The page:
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Victorian moral values applied equally to all. Discuss this statement in relation to the lives of women as described in mid-Victorian texts.

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'Victorian moral values applied equally to all.' Discuss this statement in relation to the lives of women as described in mid-Victorian texts. Moral values can be defined as the principles or standards shared by a social group as to what constitutes appropriate behavior. What were the moral expectations of the British society during Queen Victoria's reign (1837-1901) and did they affect everyone's lives in the same way? This essay will explore this question by analyzing the lives of Victorian women, drawing on the works of two prominent and influential thinkers of the time: John Ruskin and John Stuart Mill. John Ruskin, in addition to being an art critic, also produced writings dealing with the social issues of his time. In his book Sesame and Lilies, 1865 (Ruskin, p.58), he not only describes how the ideal Victorian woman should be, but also urges his female audience to abandon their trivial pursuits and actively apply themselves for the betterment of society. ...read more.


One could perhaps argue that Ruskin was purposefully embellishing the feminine role and qualities, not only to rally his female audience into action, but also to create a more balanced gender imagery. He might have felt that the woman's passive attributes did not measure up well against the image of the man who actively engages with the outside world. However, once the flowery language is stripped away, we are left with a decidedly less inspiring portrait: a virtuous, obedient wife whose is required to mind her home and husband and undertake charitable activities in her free time. If Ruskin's is an idealized account of womanhood, then we must turn our attention to the writings of John Stuart Mill to get a dose of reality. In Chapter II of his controversial essay The Subjection of Women, 1869 (Mill, p.66), he highlights the extremely circumspect legal standing of married women and in hopes of restoring some justice to the situation, advocates granting women the right to choose whom they marry. ...read more.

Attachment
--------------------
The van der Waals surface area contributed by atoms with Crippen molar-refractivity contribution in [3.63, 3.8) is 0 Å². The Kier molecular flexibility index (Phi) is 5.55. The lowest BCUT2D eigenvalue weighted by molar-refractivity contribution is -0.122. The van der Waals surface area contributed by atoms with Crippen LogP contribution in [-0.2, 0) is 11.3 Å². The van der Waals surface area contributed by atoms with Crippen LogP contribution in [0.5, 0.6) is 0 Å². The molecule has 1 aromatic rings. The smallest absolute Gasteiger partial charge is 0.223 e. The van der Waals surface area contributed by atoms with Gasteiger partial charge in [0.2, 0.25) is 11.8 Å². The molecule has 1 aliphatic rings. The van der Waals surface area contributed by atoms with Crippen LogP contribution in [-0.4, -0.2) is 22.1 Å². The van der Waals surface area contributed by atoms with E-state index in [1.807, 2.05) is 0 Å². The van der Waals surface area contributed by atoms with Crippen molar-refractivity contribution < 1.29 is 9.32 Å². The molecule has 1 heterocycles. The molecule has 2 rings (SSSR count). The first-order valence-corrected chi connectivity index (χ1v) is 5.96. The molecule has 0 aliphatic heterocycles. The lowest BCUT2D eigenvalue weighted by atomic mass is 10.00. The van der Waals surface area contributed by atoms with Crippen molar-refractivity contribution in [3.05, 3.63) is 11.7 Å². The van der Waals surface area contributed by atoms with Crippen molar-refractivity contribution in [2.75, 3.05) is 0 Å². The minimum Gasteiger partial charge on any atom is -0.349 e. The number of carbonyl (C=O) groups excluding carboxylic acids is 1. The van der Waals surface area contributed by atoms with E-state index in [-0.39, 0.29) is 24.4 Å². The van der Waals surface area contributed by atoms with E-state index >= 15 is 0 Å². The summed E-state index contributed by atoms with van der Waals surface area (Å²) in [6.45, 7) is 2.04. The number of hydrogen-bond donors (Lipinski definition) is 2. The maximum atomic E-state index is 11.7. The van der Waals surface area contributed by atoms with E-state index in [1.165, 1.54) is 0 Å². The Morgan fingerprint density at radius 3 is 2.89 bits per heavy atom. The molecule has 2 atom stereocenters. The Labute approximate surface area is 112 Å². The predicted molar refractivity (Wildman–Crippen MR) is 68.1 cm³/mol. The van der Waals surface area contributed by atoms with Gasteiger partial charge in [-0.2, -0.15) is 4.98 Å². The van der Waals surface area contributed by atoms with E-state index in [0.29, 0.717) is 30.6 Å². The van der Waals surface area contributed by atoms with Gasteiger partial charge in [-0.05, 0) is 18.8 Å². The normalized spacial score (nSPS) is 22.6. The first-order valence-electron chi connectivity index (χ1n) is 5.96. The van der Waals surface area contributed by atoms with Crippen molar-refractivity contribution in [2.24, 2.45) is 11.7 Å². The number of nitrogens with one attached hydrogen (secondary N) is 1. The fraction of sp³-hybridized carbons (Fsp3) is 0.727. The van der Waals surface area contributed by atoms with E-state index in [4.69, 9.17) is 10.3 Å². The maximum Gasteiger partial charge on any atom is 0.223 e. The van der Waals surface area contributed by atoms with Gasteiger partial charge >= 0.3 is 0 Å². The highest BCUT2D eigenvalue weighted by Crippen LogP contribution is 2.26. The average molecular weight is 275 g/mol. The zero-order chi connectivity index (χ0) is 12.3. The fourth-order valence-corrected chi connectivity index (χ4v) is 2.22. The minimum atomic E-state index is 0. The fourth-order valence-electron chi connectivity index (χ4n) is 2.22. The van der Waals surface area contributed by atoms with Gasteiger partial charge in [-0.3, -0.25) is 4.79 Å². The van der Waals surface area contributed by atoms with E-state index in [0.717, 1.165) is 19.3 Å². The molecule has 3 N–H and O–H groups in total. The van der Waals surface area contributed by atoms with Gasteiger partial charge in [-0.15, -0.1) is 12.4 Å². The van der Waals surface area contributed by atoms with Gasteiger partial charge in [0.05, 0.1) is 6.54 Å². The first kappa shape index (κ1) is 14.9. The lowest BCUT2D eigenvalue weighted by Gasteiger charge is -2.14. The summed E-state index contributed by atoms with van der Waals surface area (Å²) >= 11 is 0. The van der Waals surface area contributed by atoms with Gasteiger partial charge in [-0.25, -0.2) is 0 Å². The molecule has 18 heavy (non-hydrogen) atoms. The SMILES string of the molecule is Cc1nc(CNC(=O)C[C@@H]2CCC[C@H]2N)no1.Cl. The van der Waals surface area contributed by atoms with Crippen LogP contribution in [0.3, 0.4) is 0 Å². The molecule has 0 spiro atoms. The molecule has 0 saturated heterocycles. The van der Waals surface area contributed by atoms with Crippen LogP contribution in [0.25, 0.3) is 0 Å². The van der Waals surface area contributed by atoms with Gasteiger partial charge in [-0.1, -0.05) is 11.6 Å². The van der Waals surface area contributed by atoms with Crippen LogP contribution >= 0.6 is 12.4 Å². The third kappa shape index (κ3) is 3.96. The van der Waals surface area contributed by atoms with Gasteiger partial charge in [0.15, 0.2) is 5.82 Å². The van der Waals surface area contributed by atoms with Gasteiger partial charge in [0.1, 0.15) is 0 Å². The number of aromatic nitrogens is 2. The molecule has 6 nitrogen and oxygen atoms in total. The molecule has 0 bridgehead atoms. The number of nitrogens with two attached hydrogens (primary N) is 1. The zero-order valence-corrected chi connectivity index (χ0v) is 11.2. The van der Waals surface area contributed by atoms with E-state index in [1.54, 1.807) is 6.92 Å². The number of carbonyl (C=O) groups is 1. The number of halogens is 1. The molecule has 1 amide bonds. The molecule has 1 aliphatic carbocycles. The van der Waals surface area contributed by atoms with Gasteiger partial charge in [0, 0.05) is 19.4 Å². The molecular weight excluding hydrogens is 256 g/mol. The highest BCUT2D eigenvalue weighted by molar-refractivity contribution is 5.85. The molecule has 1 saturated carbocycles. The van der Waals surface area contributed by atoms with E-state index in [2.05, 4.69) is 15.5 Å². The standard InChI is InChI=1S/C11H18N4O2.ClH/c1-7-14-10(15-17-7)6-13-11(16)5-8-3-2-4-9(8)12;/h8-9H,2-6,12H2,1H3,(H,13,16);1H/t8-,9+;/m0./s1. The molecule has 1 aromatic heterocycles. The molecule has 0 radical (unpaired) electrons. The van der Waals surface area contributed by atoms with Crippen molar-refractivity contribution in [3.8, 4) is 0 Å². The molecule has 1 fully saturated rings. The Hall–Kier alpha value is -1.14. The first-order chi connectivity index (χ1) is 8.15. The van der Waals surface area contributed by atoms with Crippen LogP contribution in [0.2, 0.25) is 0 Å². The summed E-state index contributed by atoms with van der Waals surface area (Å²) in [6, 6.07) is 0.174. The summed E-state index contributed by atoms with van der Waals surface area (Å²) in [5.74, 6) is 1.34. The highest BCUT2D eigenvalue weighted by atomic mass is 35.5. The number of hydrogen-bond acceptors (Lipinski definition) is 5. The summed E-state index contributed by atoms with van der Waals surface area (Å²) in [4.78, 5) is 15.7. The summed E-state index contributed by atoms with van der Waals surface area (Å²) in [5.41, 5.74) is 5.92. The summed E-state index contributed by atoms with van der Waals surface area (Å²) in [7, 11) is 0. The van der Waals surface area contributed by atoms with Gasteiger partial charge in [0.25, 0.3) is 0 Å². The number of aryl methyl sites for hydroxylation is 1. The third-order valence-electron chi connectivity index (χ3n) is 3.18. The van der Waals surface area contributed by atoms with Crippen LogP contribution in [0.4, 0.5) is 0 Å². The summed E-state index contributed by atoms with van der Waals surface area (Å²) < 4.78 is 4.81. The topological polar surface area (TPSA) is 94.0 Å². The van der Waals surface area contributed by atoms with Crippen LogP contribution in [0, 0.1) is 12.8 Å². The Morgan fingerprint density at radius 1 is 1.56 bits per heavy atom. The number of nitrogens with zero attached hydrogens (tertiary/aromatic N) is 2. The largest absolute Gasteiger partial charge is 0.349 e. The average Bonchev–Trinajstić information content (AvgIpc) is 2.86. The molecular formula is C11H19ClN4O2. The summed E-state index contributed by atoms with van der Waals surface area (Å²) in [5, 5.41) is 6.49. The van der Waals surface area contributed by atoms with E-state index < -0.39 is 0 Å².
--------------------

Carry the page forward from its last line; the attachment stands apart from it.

In short, legislation saw to it that a woman was utterly subservient to her husband and she had to count on his compassion and goodwill to receive a decent and fair treatment. Taken together, the accounts of Ruskin and Mill provide a vivid picture of what it must have been like to be a woman in the Victorian era. Despite Ruskin's plea to women to do more within their capacity, the foregoing evidence makes clear that this capacity was entirely different than a man's and confined by rigid boundaries brought about both by social norms and the rule of law. Although some women from privileged backgrounds might have had more legal freedom, society would have still seen to it that they conformed to the 'ideal' values of domesticity, obedience and dependence. In conclusion, because Victorian society believed that men and women were inherently different in character, they subjected women to different moral standards than men and this attitude was also reflected in the laws governing women's rights. At least with respect to gender realities in Victorian England, it would be a great oversimplification to claim that moral values applied equally to all. ...read more.

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